The note then describes how a proposed status agreement that would have authorised a Frontex deployment on Mauritanian territory was shelved, despite an initial expression of interest and four rounds of negotiations. The reason given is that Mauritania realised “the status agreement was politically too sensitive.” As an alternative, Mauritanian authorities proposed “a legally binding framework of cooperation with the EU on migration, encompassing all areas, along the lines of those that, according to Mauritania, had been concluded with other transit countries.” The agreement that emerged from this proposal - the one that was publicly launched on 7 March - is non-binding, but it appears that this desire was otherwise accommodated.

At first glance, this depiction of the Frontex status agreement as more politically sensitive than the migration partnership deal that was signed in its place appears questionable, given how controversial this deal has proven to be in Mauritania: the day it was signed, police dispersed a protest against it in the capital. The status agreement, on the other hand, could have been passed off quietly, compared with the public-facing press statements and joint declaration associated with the migration deal.

However, the political sensitivity of the status agreement may have had less to do with its reception by the Mauritanian public and more by the security forces, whose operational jurisdiction would have arguably been challenged by a direct Frontex presence. Such jurisdictional disputes are already common within European territory, as evidenced in reported “discrepancies” surrounding competences shared between the Spanish Policía Nacional and Guardia Civil and a Frontex deployment on the Canary Islands.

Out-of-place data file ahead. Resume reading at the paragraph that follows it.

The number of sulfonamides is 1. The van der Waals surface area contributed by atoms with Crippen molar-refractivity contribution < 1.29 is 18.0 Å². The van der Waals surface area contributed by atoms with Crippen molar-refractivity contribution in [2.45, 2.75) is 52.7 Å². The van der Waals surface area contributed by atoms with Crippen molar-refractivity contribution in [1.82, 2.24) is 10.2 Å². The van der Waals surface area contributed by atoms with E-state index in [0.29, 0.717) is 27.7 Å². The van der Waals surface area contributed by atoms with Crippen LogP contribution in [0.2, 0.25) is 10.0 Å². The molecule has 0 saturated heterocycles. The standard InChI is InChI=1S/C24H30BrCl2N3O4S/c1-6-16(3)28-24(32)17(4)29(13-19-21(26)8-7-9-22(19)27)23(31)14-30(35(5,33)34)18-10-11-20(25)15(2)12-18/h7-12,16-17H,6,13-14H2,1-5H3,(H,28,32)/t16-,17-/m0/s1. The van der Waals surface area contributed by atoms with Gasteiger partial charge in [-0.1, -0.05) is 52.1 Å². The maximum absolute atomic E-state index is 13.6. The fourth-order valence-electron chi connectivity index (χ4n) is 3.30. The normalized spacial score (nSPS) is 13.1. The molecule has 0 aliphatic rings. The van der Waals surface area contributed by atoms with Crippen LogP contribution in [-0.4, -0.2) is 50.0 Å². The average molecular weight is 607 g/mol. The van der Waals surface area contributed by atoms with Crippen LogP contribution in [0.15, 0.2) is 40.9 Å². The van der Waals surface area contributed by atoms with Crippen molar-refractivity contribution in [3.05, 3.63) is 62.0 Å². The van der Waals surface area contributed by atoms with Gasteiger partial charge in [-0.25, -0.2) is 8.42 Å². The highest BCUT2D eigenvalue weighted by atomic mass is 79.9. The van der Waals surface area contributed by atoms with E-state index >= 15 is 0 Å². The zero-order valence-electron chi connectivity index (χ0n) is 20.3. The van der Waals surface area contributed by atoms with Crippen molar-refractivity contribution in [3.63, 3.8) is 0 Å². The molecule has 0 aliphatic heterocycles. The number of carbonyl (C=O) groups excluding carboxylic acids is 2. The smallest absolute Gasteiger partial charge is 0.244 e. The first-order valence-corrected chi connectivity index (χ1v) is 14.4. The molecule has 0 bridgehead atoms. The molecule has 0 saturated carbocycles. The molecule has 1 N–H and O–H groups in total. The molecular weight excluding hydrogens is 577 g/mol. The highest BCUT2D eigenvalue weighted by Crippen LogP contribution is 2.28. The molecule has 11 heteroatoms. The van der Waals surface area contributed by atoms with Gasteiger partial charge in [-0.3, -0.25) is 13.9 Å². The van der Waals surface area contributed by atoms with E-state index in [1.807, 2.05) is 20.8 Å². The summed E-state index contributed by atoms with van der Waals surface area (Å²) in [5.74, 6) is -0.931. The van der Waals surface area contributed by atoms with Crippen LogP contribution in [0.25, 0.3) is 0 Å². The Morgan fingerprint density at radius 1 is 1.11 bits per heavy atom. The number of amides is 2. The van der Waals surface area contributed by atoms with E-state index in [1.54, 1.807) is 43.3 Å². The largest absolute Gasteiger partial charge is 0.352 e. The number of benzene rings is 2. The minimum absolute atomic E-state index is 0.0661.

In the Mauritanian context, the joint declaration that announced the migration partnership still envisions “enhanced cooperation between Mauritania and Frontex,” but with the important stipulation that this be “in accordance with the needs identified by Mauritania in this area, in particular in terms of equipment and training, and with due regard for its sovereignty.” This latter clause might be read as an attempt to address the political sensitivity of any Frontex presence in the country.

The note provides further context to this transition from a Frontex status agreement to a more comprehensive migration partnership, detailing the Mauritanian view that the EU has not sufficiently recognised Mauritania’s efforts to support EU migration concerns in the country. These points were already made in the September 2023 Spanish Council Presidency document, but given that the source is now the European Commission, it suggests that these concerns have been heard. Of the €210 million that was promised in the deal, an EU source indicates that €28 million is destined for development and security projects in the eastern Hodh Ech-Chargui region, where the majority of the 120,000 refugees currently in Mauritania, who are mostly from bordering Mali, reside. This is likely an attempt to address the Mauritanian concerns that migration cooperation has so far reflected EU concerns rather than domestic security ones.

The way forward

The note concludes with an overview of the different exchanges that have taken place at various levels between Mauritania and the EU since September 2023, and with a discussion of the “way forward.” Regarding the latter, the note makes reference to the procedures for a establishing a non-binding instrument, and aims “to launch a regular migration dialogue, to be held once a year at senior official level and yearly or bi-yearly at political level.”

Establishing regular dialogue frameworks with non-EU countries is a key interest of the EU and a building block of its externalisation architecture. Based on the information made available through the document analysed here, it is likely that the unfolding of migration control cooperation will remain both a central diplomatic issue between the EU and Mauritania as well as a contested one within the country.

Hassan Ould Moctar (writer, researcher and consultant)